Twelve:  There's a photograph out there somewhere of my entire sixth grade class out in the quad by our homeroom door, where I'm awkwardly standing off to side with my chubby cheeks and wearing a giant t-shirt, covering up my jean shorts, that has Tigger's giant face on the front (as in T-I-double-guh-RRRR) and Birkenstock sandals with socks.  My hair is stringy and my eyes are beedy.  I was so alone in the world.  I also got braces. I ate a lot of ice cream and watched a lot of Saved By the Bell reruns.

Thirteen: Played school and club volleyball.  Thinned out, a lot, and started wearing Abercrombie and Fitch.  Signed on to AOL Instant Messenger every night.

Fourteen:  My flower stenciled bedroom walls were covered in cut-up magazine photos of Leonardo DiCaprio, Chris O'Donnell, Jared Leto, Skeet Ulrich, Ben Affleck, Paul Walker (R.I.P.), and Noah Wyle.  I remember using a tape recorder to capture "Knock On Wood" by the Mighty Mighty Bosstones from the airwaves of 104.7fm so that I could listen to it whenever I wanted and learn all the lyrics.

Fifteen: Attending a girls-only prep school, my getting-ready routine went like this: shower at night then sleep in school uniform shirt and boxer shorts; wake up to the sound of my carpool ringing the doorbell; put hair in bun; pull plaid skirt over pajamas; lace up tennis-shoes; grab toast or bagel to eat on the half hour ride to school.

Sixteen:  Driver's license and cell phone changed my life.  So did AP Calculus (my favorite subject in high school).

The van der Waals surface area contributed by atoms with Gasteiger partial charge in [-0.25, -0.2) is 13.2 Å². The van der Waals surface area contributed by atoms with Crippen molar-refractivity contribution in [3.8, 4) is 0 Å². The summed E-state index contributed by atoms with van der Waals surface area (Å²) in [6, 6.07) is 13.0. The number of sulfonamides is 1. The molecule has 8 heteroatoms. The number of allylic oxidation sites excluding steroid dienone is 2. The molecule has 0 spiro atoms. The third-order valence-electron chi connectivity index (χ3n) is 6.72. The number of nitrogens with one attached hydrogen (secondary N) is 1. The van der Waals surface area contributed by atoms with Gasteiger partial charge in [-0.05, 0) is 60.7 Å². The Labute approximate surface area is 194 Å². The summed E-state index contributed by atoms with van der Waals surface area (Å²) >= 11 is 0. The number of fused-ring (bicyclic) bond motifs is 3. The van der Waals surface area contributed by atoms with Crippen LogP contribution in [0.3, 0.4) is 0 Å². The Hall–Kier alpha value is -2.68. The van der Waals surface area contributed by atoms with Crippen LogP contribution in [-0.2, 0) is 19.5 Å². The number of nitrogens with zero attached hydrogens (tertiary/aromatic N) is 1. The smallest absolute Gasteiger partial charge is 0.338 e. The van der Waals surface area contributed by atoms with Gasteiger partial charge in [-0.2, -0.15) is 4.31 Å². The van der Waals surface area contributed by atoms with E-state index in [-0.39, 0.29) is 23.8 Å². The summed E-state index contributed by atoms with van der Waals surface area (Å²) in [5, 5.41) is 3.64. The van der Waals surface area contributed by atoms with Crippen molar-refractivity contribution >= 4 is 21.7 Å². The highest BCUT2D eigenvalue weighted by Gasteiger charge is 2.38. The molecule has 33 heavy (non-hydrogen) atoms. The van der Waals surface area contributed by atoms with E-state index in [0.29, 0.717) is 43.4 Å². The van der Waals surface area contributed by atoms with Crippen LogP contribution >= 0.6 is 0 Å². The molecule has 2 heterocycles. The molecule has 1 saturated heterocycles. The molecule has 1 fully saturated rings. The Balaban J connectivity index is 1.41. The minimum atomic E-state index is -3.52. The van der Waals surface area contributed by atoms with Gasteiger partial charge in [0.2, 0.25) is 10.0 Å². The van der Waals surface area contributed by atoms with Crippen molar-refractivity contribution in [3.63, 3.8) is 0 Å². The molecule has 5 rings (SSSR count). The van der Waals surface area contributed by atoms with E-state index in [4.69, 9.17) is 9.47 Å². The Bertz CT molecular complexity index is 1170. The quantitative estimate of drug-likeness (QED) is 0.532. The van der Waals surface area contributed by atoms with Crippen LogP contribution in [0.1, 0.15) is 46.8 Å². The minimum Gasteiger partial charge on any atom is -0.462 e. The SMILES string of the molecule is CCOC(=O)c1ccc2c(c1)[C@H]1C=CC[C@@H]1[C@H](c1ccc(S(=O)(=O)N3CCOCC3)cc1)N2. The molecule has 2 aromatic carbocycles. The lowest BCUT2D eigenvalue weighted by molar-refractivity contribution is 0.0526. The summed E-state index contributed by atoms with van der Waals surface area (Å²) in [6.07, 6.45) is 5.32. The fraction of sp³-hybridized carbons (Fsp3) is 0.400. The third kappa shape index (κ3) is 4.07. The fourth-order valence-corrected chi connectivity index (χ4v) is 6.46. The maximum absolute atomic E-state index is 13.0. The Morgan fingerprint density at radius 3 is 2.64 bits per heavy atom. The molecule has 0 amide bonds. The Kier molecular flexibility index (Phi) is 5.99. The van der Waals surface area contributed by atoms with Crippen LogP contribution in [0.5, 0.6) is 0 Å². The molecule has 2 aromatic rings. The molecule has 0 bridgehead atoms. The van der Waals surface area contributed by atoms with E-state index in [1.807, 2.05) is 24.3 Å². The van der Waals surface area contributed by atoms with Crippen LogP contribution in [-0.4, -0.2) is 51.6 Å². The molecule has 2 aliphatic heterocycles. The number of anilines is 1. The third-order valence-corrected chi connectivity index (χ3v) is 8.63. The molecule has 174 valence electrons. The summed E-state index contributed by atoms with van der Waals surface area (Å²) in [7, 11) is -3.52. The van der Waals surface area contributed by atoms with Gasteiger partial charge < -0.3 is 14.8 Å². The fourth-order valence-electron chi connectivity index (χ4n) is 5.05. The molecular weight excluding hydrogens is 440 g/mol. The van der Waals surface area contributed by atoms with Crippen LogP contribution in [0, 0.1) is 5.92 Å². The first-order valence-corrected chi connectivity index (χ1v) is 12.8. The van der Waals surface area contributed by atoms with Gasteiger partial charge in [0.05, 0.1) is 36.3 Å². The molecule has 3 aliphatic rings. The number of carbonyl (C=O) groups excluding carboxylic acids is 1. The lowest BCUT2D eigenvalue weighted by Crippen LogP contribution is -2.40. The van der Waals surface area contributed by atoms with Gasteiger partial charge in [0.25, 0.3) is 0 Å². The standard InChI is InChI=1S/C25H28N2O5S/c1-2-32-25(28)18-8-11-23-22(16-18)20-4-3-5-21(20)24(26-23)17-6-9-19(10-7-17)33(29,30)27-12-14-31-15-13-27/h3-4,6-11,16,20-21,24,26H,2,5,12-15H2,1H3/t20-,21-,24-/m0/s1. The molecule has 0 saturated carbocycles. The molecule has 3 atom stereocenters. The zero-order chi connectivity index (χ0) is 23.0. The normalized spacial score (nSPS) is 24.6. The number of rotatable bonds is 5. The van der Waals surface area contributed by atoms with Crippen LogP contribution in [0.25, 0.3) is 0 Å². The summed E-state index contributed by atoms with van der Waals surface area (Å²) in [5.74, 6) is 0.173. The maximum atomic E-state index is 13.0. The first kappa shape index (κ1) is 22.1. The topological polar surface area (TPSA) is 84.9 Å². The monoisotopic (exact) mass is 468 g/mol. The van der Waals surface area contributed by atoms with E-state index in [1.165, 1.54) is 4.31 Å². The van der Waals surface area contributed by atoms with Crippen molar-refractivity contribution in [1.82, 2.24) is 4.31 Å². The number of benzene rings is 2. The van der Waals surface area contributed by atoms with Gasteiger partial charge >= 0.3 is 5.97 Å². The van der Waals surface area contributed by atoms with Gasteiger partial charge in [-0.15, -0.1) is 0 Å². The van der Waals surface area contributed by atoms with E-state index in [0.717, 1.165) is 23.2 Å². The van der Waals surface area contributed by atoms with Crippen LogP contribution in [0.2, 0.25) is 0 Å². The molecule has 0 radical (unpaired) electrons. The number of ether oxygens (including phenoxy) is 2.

Seventeen:  My first job: teaching piano lessons out of my house.  I charged $25/hr and had eleven students covering two days a week.  It was the funnest, easiest, most rewarding job a high school girl could ever have.

Eighteen:  My boyfriend's parents gave me a monogrammed Tiffany necklace for my 18th birthday.  I didn't even know what Tiffany was, but a gesture so mature and so timeless would not be fortuitous for the relationship.  To this day I maintain that serious relationships in high school are bad news for everyone involved, and I discourage any teens who will listen to me from getting into them.  (Although, I applaud and sincerely admire married couples who were high school sweethearts.)

Nineteen: The summer after my freshman year of college, I went to France and Italy with my parents and got to see a lot of the art I had just finished learning about in the two Art History courses I had just taken the final exam in.